An office rental agreement is a leasing document signed after a landlord agrees to rent out an office or co-working space to a tenant for a certain length of time. The contract can be used for arrangements of all sizes, ranging from the rental of a single room to an entire building. The obligations and responsibilities of the tenant often increase proportionally to the amount of floor space they rent. Renting an entire building, for example, may involve establishing rules on parking, signage, repairs, the roof, and much more. Whereas the agreement for renting a single room may contain stipulations on what furniture can be brought in, what modifications can be made, and other less stringent conditions.
Whether you’re a business that has extra office space to rent or you’re the owner of a commercial property looking to find tenants, renting out office space is a relatively straightforward process.
If you’re currently renting office space, you’ll need to check the lease to see if it permits subleasing. If it’s not covered in the contract, you can most likely sublease legally. However, the landlord should be contacted to inform them of your intent to lease a portion of the office. This allows everyone to be on the same page and avoids unnecessary confrontation later on.
The following list should be referenced to ensure the office is ready to be rented:
- Clean the whole space.
- Check that all outlets are in good working order.
- Ensure bathrooms are accessible.
- Install wi-fi (or if already installed, make sure it’s working properly).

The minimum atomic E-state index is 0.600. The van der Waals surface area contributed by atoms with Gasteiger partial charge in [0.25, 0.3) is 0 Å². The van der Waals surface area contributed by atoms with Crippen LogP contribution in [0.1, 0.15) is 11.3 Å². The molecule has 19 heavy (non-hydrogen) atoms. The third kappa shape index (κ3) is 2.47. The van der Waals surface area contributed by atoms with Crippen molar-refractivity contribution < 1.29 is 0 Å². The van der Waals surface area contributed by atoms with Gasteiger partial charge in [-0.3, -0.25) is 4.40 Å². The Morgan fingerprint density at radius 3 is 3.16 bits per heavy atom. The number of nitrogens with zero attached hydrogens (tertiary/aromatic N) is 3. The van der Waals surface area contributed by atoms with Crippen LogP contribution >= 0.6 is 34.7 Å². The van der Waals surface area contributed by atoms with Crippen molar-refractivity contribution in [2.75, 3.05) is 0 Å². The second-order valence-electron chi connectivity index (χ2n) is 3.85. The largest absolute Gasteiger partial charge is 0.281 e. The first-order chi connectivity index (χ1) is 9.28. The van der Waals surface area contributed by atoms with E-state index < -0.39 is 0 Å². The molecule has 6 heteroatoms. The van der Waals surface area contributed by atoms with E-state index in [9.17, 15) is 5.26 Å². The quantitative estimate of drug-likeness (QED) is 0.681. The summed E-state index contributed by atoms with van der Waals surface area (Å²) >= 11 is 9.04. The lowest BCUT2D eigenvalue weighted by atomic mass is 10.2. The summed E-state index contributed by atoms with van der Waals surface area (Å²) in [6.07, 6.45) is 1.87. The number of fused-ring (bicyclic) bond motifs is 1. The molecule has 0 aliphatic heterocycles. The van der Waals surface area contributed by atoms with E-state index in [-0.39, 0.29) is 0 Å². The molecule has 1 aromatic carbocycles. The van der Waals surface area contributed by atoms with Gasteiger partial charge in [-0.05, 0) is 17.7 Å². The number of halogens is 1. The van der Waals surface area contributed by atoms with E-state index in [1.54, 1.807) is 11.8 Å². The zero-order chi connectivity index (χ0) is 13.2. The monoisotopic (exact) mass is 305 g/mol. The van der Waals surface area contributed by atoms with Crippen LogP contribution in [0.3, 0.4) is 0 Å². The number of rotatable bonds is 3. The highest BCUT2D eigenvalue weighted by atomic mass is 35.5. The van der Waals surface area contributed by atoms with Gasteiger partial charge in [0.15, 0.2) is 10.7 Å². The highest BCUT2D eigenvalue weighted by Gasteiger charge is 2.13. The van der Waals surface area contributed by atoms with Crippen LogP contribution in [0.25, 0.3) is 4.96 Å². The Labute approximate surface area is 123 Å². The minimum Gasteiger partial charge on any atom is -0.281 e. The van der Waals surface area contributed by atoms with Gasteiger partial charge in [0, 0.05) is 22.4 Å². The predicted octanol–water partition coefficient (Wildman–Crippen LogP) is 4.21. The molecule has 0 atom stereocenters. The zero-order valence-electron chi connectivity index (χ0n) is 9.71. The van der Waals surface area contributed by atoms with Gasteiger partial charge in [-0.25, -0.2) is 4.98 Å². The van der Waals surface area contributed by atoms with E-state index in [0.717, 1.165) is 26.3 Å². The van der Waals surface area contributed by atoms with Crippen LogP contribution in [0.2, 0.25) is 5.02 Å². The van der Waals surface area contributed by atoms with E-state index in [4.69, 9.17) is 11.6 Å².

- The space must have its own door (or a means of ensuring privacy).
To increase its desirability, the lessor should consider furnishing the space (desks, chairs, etc.), providing storage, including access to facility amenities (if not already included), and so on.
Determining an attractive, yet reasonable price for the office is oftentimes the most important factor. The rent needs to be able to cover all expenses while remaining cheap enough to attract potential tenants. It’s best to begin with expenses and then add on a supplemental fee to account for profit. This prevents the landlord from agreeing to a deal that results in them losing money due to expenses they didn’t consider.
The office rental agreement is used to cover the specifics of what the tenant can and can’t use the space for. It includes the rent they’re obligated to pay, the security deposit (if any), what insurance(s) they need to purchase, how they can go about using the space, what utilities they’re responsible for, and clauses used for protecting the liability of the landlord and the tenant.
Once the space has been prepared, it’s time to make it known to potential tenants. Listing online is the easiest option, as the pool of users is extensive, ads can be edited on a moment’s notice, and there are numerous platforms one can choose, including the following popular options: